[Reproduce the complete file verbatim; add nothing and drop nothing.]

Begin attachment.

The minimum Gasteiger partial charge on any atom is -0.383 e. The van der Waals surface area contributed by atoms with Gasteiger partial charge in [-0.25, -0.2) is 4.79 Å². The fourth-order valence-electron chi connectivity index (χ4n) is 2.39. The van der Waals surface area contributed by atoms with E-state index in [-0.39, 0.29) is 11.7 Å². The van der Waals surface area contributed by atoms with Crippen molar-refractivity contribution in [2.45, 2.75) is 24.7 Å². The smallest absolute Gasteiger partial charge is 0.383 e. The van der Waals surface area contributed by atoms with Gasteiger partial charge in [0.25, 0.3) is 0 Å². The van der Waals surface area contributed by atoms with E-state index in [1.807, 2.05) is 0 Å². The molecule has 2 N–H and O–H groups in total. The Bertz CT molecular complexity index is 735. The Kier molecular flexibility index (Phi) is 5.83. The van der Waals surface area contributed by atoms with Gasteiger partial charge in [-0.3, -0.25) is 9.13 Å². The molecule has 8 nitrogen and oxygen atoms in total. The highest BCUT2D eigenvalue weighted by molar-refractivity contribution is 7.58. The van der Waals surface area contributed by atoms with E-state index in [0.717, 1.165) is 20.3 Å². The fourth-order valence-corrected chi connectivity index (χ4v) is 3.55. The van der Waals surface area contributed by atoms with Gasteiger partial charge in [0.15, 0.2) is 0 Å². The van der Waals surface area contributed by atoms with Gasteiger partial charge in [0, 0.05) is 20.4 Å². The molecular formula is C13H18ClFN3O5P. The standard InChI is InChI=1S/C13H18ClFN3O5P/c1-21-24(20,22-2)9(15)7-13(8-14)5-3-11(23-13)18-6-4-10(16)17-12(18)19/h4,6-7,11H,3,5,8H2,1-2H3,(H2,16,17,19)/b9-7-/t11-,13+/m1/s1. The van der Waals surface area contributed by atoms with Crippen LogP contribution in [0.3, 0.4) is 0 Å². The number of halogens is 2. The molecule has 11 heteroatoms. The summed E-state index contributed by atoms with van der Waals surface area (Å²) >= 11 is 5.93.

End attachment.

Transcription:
The minimum Gasteiger partial charge on any atom is -0.383 e. The van der Waals surface area contributed by atoms with Gasteiger partial charge in [-0.25, -0.2) is 4.79 Å². The fourth-order valence-electron chi connectivity index (χ4n) is 2.39. The van der Waals surface area contributed by atoms with E-state index in [-0.39, 0.29) is 11.7 Å². The van der Waals surface area contributed by atoms with Crippen molar-refractivity contribution in [2.45, 2.75) is 24.7 Å². The smallest absolute Gasteiger partial charge is 0.383 e. The van der Waals surface area contributed by atoms with Gasteiger partial charge in [0.25, 0.3) is 0 Å². The van der Waals surface area contributed by atoms with E-state index in [1.807, 2.05) is 0 Å². The molecule has 2 N–H and O–H groups in total. The Bertz CT molecular complexity index is 735. The Kier molecular flexibility index (Phi) is 5.83. The van der Waals surface area contributed by atoms with Gasteiger partial charge in [-0.3, -0.25) is 9.13 Å². The molecule has 8 nitrogen and oxygen atoms in total. The highest BCUT2D eigenvalue weighted by molar-refractivity contribution is 7.58. The van der Waals surface area contributed by atoms with E-state index in [0.717, 1.165) is 20.3 Å². The fourth-order valence-corrected chi connectivity index (χ4v) is 3.55. The van der Waals surface area contributed by atoms with Gasteiger partial charge in [0.15, 0.2) is 0 Å². The van der Waals surface area contributed by atoms with Gasteiger partial charge in [0, 0.05) is 20.4 Å². The molecular formula is C13H18ClFN3O5P. The standard InChI is InChI=1S/C13H18ClFN3O5P/c1-21-24(20,22-2)9(15)7-13(8-14)5-3-11(23-13)18-6-4-10(16)17-12(18)19/h4,6-7,11H,3,5,8H2,1-2H3,(H2,16,17,19)/b9-7-/t11-,13+/m1/s1. The van der Waals surface area contributed by atoms with Crippen LogP contribution in [0.3, 0.4) is 0 Å². The number of halogens is 2. The molecule has 11 heteroatoms. The summed E-state index contributed by atoms with van der Waals surface area (Å²) >= 11 is 5.93.